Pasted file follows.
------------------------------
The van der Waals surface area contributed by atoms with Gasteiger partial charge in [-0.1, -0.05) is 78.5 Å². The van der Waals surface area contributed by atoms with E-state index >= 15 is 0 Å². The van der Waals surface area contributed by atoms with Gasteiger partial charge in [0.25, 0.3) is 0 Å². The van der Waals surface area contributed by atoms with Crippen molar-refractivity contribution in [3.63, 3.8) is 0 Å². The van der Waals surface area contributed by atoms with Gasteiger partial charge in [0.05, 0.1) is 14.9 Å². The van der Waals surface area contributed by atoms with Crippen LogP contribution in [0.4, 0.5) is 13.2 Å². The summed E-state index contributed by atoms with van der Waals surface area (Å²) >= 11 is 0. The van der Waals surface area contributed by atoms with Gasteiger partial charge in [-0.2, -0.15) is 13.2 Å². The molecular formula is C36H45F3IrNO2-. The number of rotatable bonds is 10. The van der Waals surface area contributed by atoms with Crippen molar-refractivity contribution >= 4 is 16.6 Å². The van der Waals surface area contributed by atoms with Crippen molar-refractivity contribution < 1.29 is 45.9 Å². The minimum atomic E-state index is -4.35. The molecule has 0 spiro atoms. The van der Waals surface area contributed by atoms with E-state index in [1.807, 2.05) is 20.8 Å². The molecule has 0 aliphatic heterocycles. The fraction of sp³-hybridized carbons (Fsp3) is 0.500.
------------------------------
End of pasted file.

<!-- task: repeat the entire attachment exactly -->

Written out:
The van der Waals surface area contributed by atoms with Gasteiger partial charge in [-0.1, -0.05) is 78.5 Å². The van der Waals surface area contributed by atoms with E-state index >= 15 is 0 Å². The van der Waals surface area contributed by atoms with Gasteiger partial charge in [0.25, 0.3) is 0 Å². The van der Waals surface area contributed by atoms with Crippen molar-refractivity contribution in [3.63, 3.8) is 0 Å². The van der Waals surface area contributed by atoms with Gasteiger partial charge in [0.05, 0.1) is 14.9 Å². The van der Waals surface area contributed by atoms with Crippen LogP contribution in [0.4, 0.5) is 13.2 Å². The summed E-state index contributed by atoms with van der Waals surface area (Å²) >= 11 is 0. The van der Waals surface area contributed by atoms with Gasteiger partial charge in [-0.2, -0.15) is 13.2 Å². The molecular formula is C36H45F3IrNO2-. The number of rotatable bonds is 10. The van der Waals surface area contributed by atoms with Crippen molar-refractivity contribution >= 4 is 16.6 Å². The van der Waals surface area contributed by atoms with Crippen molar-refractivity contribution < 1.29 is 45.9 Å². The minimum atomic E-state index is -4.35. The molecule has 0 spiro atoms. The van der Waals surface area contributed by atoms with E-state index in [1.807, 2.05) is 20.8 Å². The molecule has 0 aliphatic heterocycles. The fraction of sp³-hybridized carbons (Fsp3) is 0.500.